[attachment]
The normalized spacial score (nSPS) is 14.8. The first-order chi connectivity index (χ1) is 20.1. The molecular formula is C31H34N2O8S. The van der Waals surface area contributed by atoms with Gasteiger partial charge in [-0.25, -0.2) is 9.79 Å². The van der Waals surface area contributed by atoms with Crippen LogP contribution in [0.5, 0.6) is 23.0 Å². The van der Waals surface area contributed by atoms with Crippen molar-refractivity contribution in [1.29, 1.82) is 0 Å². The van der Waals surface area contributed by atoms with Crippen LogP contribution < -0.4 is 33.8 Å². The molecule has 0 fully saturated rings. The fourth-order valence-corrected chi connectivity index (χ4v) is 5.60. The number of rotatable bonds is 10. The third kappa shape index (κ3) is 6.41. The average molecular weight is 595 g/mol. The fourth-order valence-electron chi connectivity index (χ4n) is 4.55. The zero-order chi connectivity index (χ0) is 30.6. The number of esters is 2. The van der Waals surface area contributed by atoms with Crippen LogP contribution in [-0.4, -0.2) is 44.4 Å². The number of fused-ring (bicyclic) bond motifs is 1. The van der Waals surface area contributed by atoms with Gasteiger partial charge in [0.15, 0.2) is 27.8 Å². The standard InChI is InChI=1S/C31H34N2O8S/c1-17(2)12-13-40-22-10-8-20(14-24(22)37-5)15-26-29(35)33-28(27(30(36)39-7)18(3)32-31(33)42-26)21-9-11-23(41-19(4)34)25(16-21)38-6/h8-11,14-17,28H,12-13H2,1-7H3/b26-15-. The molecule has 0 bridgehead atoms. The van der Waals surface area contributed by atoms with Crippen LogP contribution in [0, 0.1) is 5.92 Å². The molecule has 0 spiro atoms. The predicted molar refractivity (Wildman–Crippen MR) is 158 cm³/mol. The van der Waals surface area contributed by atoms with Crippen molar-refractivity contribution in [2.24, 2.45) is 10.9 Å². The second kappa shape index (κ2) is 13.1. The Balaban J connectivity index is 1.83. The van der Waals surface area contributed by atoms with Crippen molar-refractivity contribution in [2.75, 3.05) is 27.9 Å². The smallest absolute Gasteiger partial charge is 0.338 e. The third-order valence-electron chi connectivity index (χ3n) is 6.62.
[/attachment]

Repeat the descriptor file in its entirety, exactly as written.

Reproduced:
The normalized spacial score (nSPS) is 14.8. The first-order chi connectivity index (χ1) is 20.1. The molecular formula is C31H34N2O8S. The van der Waals surface area contributed by atoms with Gasteiger partial charge in [-0.25, -0.2) is 9.79 Å². The van der Waals surface area contributed by atoms with Crippen LogP contribution in [0.5, 0.6) is 23.0 Å². The van der Waals surface area contributed by atoms with Crippen molar-refractivity contribution in [1.29, 1.82) is 0 Å². The van der Waals surface area contributed by atoms with Crippen LogP contribution < -0.4 is 33.8 Å². The molecule has 0 fully saturated rings. The fourth-order valence-corrected chi connectivity index (χ4v) is 5.60. The number of rotatable bonds is 10. The third kappa shape index (κ3) is 6.41. The average molecular weight is 595 g/mol. The fourth-order valence-electron chi connectivity index (χ4n) is 4.55. The zero-order chi connectivity index (χ0) is 30.6. The number of esters is 2. The van der Waals surface area contributed by atoms with Crippen LogP contribution in [-0.4, -0.2) is 44.4 Å². The number of fused-ring (bicyclic) bond motifs is 1. The van der Waals surface area contributed by atoms with Gasteiger partial charge in [0.15, 0.2) is 27.8 Å². The standard InChI is InChI=1S/C31H34N2O8S/c1-17(2)12-13-40-22-10-8-20(14-24(22)37-5)15-26-29(35)33-28(27(30(36)39-7)18(3)32-31(33)42-26)21-9-11-23(41-19(4)34)25(16-21)38-6/h8-11,14-17,28H,12-13H2,1-7H3/b26-15-. The molecule has 0 bridgehead atoms. The van der Waals surface area contributed by atoms with Crippen LogP contribution in [0, 0.1) is 5.92 Å². The molecule has 0 spiro atoms. The predicted molar refractivity (Wildman–Crippen MR) is 158 cm³/mol. The van der Waals surface area contributed by atoms with Crippen molar-refractivity contribution in [2.24, 2.45) is 10.9 Å². The second kappa shape index (κ2) is 13.1. The Balaban J connectivity index is 1.83. The van der Waals surface area contributed by atoms with Crippen molar-refractivity contribution in [2.75, 3.05) is 27.9 Å². The smallest absolute Gasteiger partial charge is 0.338 e. The third-order valence-electron chi connectivity index (χ3n) is 6.62.